Experience and Fun, a Successful Tool to Learn about Sharks in the Galapagos Islands

Group of shark ambassadors snorkeling at Punta Carrión.

The first time we met with our Shark Ambassadors group in 2017 at the Charles Darwin Research Station (CDRS), they looked curious about the activities we were about to develop. I remember asking all of them why they chose this program instead of the other options they had and some of them told me that they were afraid of sharks, others said that sharks are cool but they had never seen one in their life, and others were just curious to learn more about sharks and their importance in the ocean. Different scientists participated in our Saturday morning program presenting information to the group, and the project field activities compliment the theory allowing the students to better understand why the scientific research that the CDRS and other institutions develop is key for sharks and ocean conservation.

David Acuña, shark expert and PhD student at Massey University explaining about acoustic and satellite tagging, shark migrations and research with submarine cameras.
David Acuña, shark expert and PhD student at Massey University explaining about acoustic and satellite tagging, shark migrations and research with submarine cameras. Photo by: Daniela Vilema.

We prepared different activities that included science lessons and storytelling projects. Their final assignment was to prepare an outreach project or exhibition for the local community so the previous lessons were very useful to prepare their materials and explain what they learned. We participated in beach clean-ups that helped the students understand the impact of pollution in the oceans. Just in one morning we picked up more than 10 big bags with trash that included plastics of different products and from different places, nets, boxes, cables and more. We had another beach clean-up focused on micro-plastics. We sat on the beach and we filled a bottle with colorful tiny plastics that at first sight were easily confused with rocks.

Micro-plastic beach clean-up at the Charles Darwin Research Station during the Shark Ambassadors camping.
Micro-plastic beach clean-up at the Charles Darwin Research Station during the Shark Ambassadors camping. Photo by: Daniela Vilema.

After watching documentaries about overfishing, being in the field exploring rocky shores, identifying species while snorkeling and more, the Shark Ambassadors were ready for the most anticipated activity, snorkeling with sharks in their natural environment! We met at the CDRS to go to the Itabaca Channel where La Iguana and Spondylus boats were waiting to join us in our adventure. We were all very excited while going to Punta Carrión, a place full of biodiversity. We finally arrived and the crystal clear sea water allowed us to see blacktip sharks swimming under the boat, the sharks were there with us!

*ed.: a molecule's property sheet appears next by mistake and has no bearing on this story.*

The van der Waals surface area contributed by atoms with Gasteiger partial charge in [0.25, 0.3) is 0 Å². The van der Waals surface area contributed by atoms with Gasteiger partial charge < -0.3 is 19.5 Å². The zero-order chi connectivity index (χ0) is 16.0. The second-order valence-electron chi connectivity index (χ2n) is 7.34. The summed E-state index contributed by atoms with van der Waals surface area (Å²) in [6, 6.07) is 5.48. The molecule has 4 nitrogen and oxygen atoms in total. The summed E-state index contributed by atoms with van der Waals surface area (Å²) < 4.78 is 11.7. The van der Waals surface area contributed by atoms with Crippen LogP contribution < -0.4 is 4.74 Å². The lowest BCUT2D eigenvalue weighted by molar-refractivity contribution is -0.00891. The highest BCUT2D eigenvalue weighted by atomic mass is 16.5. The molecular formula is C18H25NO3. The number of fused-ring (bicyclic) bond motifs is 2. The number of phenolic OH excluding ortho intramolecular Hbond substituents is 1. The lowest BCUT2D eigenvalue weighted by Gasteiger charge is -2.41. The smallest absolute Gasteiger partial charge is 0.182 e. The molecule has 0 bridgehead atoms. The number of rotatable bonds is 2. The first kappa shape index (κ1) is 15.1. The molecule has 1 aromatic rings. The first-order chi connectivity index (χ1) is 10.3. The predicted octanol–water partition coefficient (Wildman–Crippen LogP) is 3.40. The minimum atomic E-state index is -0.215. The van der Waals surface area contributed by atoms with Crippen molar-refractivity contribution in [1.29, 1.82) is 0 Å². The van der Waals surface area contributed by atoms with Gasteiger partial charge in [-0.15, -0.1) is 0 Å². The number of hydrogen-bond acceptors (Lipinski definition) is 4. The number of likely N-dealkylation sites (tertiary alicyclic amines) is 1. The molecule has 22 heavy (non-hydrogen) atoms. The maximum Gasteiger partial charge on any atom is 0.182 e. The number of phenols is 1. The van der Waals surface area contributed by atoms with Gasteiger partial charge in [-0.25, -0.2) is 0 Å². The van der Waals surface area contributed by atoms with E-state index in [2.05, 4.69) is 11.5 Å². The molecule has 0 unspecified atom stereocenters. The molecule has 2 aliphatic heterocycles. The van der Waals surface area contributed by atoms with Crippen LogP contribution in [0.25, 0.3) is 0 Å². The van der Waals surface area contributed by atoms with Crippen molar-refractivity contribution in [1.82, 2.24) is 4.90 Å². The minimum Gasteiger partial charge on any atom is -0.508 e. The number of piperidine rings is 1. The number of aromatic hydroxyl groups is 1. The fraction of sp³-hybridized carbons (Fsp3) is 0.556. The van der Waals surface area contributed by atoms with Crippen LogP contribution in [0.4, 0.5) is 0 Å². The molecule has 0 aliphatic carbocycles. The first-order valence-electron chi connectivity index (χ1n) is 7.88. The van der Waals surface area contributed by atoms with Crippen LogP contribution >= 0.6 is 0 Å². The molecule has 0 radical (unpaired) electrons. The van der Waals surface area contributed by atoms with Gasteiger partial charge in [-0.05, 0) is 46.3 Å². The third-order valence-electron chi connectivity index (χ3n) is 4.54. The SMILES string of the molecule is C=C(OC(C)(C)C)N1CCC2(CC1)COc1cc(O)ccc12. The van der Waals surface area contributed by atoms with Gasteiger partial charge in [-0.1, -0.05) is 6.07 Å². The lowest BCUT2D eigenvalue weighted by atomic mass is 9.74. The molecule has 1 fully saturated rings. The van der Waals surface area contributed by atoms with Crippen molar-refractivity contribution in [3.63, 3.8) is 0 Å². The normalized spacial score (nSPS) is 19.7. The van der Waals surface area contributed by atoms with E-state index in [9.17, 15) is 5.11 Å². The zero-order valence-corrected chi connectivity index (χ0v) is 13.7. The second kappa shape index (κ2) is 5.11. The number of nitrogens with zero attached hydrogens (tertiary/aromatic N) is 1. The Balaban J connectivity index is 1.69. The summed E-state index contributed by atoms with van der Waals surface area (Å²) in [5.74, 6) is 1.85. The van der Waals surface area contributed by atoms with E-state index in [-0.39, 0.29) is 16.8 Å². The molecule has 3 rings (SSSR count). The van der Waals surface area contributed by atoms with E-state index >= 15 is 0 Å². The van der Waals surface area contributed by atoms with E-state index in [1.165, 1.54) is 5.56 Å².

Shark Ambassadors jumping to the water to observe sharks at Punta Carrión.
Shark Ambassadors jumping to the water to observe sharks at Punta Carrión. Photo by: Daniel Unda.

We jumped in the water and we followed our friend and naturalist guide that joined us that day. We found white tip sharks resting in caves so we kept our distance from the surface and just enjoyed their beauty. We continued snorkeling and different species of reef fish were feeding on the rocks. Beautiful colorful fish that shine with the sunlight were also part of our experience. We got on the boat after the first snorkel very excited!

White-tips resting in caves at Punta Carrión while shark ambassadors were snorkeling.
White-tips resting in caves at Punta Carrión while shark ambassadors were snorkeling. Photo by: Florencia Cerutti.
“These programs really help young people like us to learn about different species and what is the reality” said Katherine León, one of our Shark Ambassadors.

While we were on the boat we talked about the bad publicity sharks have received so they were very surprised to have seen the “other side” of sharks. We saw white tip and black tip sharks that were swimming very close to us and one of the conclusions was that if we follow the rules the experts recommend, and if we respect the animal’s space we all can enjoy an amazing experience like this.

Shark ambassadors group, teachers, naturalist guide and the CDF’s shark team during the fieldtrip.
Shark ambassadors group, teachers, naturalist guide and the CDF’s shark team during the fieldtrip. Photo by: Daniel Unda.

Jose Antonio Santos, one of our Shark Ambassadors also mentioned how surprised and exciting it was for him to observe sharks in their natural environment for the first time. This successful experience demonstrated how important it is to have a deep knowledge of the place where we live to really understand the relevant role that people have to ensure the protection of sharks and other species, independently of our age or jobs.  We need more ambassadors in the world and the best way of reaching them is showing them the wonders that our planet holds. This program has demonstrated us that exploring and fun are successful tools to learn about the importance of oceans' conservation and their biodiversity.

We want to thank Save Our Seas Foundation that supports our project in the Galapagos Islands and the crew of the boats that helped us in the mentioned fieldtrip.

 

 

© 2018 Charles Darwin Foundation. All rights reserved.